Geologists say that sinkholes are more likely to appear in areas that have soluble rocks – like salt beds and domes, gypsum, limestone – below the land’s surface. These rocks can naturally dissolve into the groundwater that circulates through these holes
A giant sinkhole in Chile which first appeared on 30 July has now grown large enough to swallow India Gate.
At the time of its discovery, the sinkhole covered a diameter of 105 feet. That number has now increased to 160 feet.
The National Geology and Mining Service, also called Sernageomin, has sent experts to examine the hole which appeared in an area located 800 kilometres north of Chile’s capital city of Santiago.
Owing to the size of the sinkhole, officials around have ordered to stop work at a nearby copper mine.
Let’s take a look at what the phenomenon and other such incidents around the world.
Why do sinkholes appear?
As per the United States Geological Survey (USGS), a sinkhole is a depression in the ground that has no external surface drainage. Basically, when it rains, all of the water gets collected in the sinkhole which typically drains into the subsurface layer of the Earth.
Geologists say that sinkholes are more likely to appear in areas that have soluble rocks – like salt beds and domes, gypsum, limestone – below the land’s surface. These rocks can naturally dissolve into the groundwater that circulates through these holes.
So, landscapes that have more soluble rocks underneath their soil are highly susceptible to huge underground spaces and caverns. As these rocks dissolve more into the water and are carried away, the cracks widen up until the ground above them collapses.
Sinkholes can also be caused by man-made conditions like blasting dynamite for mining.
Similarly, developmental projects and other infrastructural activities can cause water to collect in certain areas and was away any supporting layer of rocks which can result in sinkholes.
How was the sinkhole in Chile discovered?
On 30 July, the hole appeared on land where Canada-based company Lundin Mining was running a copper mining operation.
The company said in a statement, “Upon detection, the area was immediately isolated and the relevant regulatory authorities notified. There has been no impact to personnel, equipment or infrastructure.”
Sernageomin shared an aerial view of the hole on its Twitter account.
Lundin further said that the sinkhole has remained stable since it was detected and the company is closely monitoring the nearby Alcaparrosa mine. Work has been suspended in the mine.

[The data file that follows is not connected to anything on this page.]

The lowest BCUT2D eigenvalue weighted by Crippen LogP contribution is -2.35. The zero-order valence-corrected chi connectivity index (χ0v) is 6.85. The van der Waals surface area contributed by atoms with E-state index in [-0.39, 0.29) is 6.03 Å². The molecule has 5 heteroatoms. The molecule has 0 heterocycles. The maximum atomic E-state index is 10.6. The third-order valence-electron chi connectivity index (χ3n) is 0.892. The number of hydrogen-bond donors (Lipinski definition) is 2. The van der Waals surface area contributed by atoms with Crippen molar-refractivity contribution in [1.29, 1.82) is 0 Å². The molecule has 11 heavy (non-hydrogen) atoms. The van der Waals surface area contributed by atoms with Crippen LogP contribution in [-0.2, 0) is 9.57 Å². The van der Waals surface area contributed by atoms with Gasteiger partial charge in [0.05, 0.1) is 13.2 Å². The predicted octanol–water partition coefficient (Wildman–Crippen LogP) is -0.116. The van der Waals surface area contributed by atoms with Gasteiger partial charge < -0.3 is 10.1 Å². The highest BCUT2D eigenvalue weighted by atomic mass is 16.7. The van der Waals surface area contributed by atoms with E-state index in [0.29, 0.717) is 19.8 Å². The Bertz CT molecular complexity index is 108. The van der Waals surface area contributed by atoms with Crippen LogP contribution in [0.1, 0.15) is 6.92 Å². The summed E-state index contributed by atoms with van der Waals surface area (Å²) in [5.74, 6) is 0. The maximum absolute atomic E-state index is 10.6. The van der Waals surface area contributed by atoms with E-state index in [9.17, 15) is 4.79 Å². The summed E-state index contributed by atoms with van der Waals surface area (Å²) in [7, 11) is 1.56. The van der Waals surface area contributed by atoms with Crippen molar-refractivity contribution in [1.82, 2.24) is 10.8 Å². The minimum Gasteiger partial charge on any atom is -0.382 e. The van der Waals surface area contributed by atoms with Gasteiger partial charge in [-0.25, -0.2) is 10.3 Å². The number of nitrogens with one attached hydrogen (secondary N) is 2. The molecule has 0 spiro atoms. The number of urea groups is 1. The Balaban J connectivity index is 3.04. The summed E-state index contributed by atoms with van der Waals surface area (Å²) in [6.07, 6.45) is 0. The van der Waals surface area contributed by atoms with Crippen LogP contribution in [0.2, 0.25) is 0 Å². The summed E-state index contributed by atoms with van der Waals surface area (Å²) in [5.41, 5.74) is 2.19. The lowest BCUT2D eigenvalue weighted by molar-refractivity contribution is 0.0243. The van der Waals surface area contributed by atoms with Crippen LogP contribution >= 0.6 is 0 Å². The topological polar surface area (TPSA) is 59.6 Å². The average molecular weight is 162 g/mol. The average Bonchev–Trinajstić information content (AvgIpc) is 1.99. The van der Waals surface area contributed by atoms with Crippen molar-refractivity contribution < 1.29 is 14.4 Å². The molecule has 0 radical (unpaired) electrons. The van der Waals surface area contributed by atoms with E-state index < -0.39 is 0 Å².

The mayor of Tierra Amarilla, Cristóbal Zúñiga, has asked for clarification on the cause of the collapse. According to LiveScience, Cristóbal said that the mining operations at Alcaparrosa have already destroyed houses and streets in the area.
“Today it happened in a space that’s an agricultural property, but our greatest fear now is that this could happen in a populated place, on a street, in a school,” he added.
How have officials reacted?
The National Service of Geology and Mining or Sernageomin said that it is still carrying out an investigation to determine the cause of the sinkhole.
According to NBC News, the geology and mining service has ordered all work to stop in and around the area. In addition to this, it said that it was starting a “sanctioning process”. However, the agency refused to provide details on the action.
Sernageomin has installed water extraction pumps at the mine and will soon investigate the mine’s underground chambers for potential over-extraction.
In February 2022, a huge sinkhole developed in a stream located in south Kashmir. According to media reports, the hole disrupted the entire flow of the stream as water from it was draining into the sinkhole.
Last year, a sinkhole appeared in Mexico’s Santa Maria Zacatepec. The pit was about 400 feet wide and 150 feet deep. The Mexican government sent soldiers to prevent people from going near the hole.
In 2020, a sinkhole appearing in China’s Xining swallowed a bus and many pedestrians, leaving six dead and another 16 injured.
In 2016, a sinkhole that appeared in the Japanese city of Fukoaka engulfed part of a five-lane road.
With inputs from agencies
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